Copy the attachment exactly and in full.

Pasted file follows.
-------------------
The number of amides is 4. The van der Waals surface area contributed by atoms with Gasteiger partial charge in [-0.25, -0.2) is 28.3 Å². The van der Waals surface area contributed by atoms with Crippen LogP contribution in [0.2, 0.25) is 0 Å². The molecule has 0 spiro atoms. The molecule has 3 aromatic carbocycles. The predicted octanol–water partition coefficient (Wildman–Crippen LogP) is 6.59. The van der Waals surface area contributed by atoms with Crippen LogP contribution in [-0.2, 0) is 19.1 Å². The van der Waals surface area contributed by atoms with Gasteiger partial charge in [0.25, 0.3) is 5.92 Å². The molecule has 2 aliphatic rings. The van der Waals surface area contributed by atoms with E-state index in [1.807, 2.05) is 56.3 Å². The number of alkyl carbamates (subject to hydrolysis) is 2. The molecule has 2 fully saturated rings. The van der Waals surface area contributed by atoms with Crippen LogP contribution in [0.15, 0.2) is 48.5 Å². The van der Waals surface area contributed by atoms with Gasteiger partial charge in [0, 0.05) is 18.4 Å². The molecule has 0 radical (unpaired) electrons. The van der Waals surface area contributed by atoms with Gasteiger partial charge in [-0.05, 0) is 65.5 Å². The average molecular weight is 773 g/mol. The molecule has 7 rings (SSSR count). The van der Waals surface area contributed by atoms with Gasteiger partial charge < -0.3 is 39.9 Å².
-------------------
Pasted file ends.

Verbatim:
The number of amides is 4. The van der Waals surface area contributed by atoms with Gasteiger partial charge in [-0.25, -0.2) is 28.3 Å². The van der Waals surface area contributed by atoms with Crippen LogP contribution in [0.2, 0.25) is 0 Å². The molecule has 0 spiro atoms. The molecule has 3 aromatic carbocycles. The predicted octanol–water partition coefficient (Wildman–Crippen LogP) is 6.59. The van der Waals surface area contributed by atoms with Crippen LogP contribution in [-0.2, 0) is 19.1 Å². The van der Waals surface area contributed by atoms with Gasteiger partial charge in [0.25, 0.3) is 5.92 Å². The molecule has 2 aliphatic rings. The van der Waals surface area contributed by atoms with E-state index in [1.807, 2.05) is 56.3 Å². The number of alkyl carbamates (subject to hydrolysis) is 2. The molecule has 2 fully saturated rings. The van der Waals surface area contributed by atoms with Crippen LogP contribution in [0.15, 0.2) is 48.5 Å². The van der Waals surface area contributed by atoms with Gasteiger partial charge in [0, 0.05) is 18.4 Å². The molecule has 0 radical (unpaired) electrons. The van der Waals surface area contributed by atoms with Gasteiger partial charge in [-0.05, 0) is 65.5 Å². The average molecular weight is 773 g/mol. The molecule has 7 rings (SSSR count). The van der Waals surface area contributed by atoms with Gasteiger partial charge < -0.3 is 39.9 Å².